Utah’s first Afghan refugee arrives alone with an amazing escape story

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SALT LAKE CITY (ABC4 News) – The first Afghan refugee to arrive in Utah after the fall of Afghanistan barely escaped Kabul with his life. On his first day here, he told ABC4 that his family had an even closer call.

34-year-old air traffic controller Azim Kakaie was working in the tower at Kabul Airport last week when the Taliban took the city, causing thousands to mob the airport gates. Kakaie kept guiding planes in and out as gunfire rang out all around him.

“All I know,” he said. “Is that was chaos that happened there.”

With his wife, mother-in-law, and brother trapped outside by the Taliban, Kakaie had the opportunity to board a military evacuation flight.

“It was very difficult decision for me to leave my family behind since they were out,” Kakaie said. “They couldn’t make it into the airport.”

Kakaie made it safely to Qatar where he got a call that his family had been beaten by Taliban guards.

“What they went through, how the Taliban beating them. Their whole body is like swollen and turned black,” he said. “With the tear gas I don’t even know how even to explain that. I don’t even have the ability to see the videos and all these pictures that they have.”

On the fourth day, they were finally able to get into the airport, just 30 minutes before a suicide bomber killed dozens of Afghan civilians and 13 U.S. servicemen including Marine Staff Sergeant Taylor Hoover from Utah.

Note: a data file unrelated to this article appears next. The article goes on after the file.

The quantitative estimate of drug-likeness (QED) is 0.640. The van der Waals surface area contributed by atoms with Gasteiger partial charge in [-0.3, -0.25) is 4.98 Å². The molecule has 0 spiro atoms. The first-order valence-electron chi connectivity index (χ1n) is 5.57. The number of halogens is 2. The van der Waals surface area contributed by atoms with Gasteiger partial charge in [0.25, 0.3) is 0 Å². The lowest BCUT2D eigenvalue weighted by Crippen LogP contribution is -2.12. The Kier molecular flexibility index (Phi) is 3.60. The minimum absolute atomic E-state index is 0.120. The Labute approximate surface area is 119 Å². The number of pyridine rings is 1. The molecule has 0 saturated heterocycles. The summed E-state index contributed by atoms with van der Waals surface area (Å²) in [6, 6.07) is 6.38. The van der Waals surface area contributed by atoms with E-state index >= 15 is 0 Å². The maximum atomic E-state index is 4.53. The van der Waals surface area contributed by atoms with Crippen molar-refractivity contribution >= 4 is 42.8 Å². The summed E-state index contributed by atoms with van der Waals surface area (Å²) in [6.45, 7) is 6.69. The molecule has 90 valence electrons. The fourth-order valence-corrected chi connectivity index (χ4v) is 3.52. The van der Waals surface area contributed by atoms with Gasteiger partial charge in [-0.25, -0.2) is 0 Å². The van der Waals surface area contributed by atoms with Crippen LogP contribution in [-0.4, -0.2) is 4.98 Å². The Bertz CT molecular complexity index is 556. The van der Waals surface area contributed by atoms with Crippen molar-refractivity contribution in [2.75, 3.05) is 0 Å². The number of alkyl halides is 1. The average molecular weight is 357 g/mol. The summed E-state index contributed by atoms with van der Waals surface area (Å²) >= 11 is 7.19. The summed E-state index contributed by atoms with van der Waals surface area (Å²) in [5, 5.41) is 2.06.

“Young American heroes that they come in here, come in Kabul to help humanity,”  Kakaie said. “To take all the civilians as much as they could. It was great sacrifice.”

Kakaie says his brother, his wife and her mother are now safely in Europe, en route to join him here in Utah.

“Thanks God, they are not in danger anymore,” he said. “They are in Germany and they will be coming soon I hope to United States.”

Now Utah’s first refugee since the fall of Afghanistan is planning for their new life here, knowing that if he would have stayed, the Taliban would have hunted him down and killed him for working alongside U.S. troops in the control tower.

“Maybe in a month or something because they have all of our records. I cannot be alive maybe,” he said, swallowing hard. “All I can say. Even for my family. If they found out they are there. Yeah…”

Kakaie spent his first day in Utah filling out paperwork to get a place to live and a job. He’s looking forward to reuniting with his wife, brother and mother-in-law very soon and tells ABC4 he would like the opportunity to meet Staff Sergeant Hoover’s family to thank them for his sacrifice in person.

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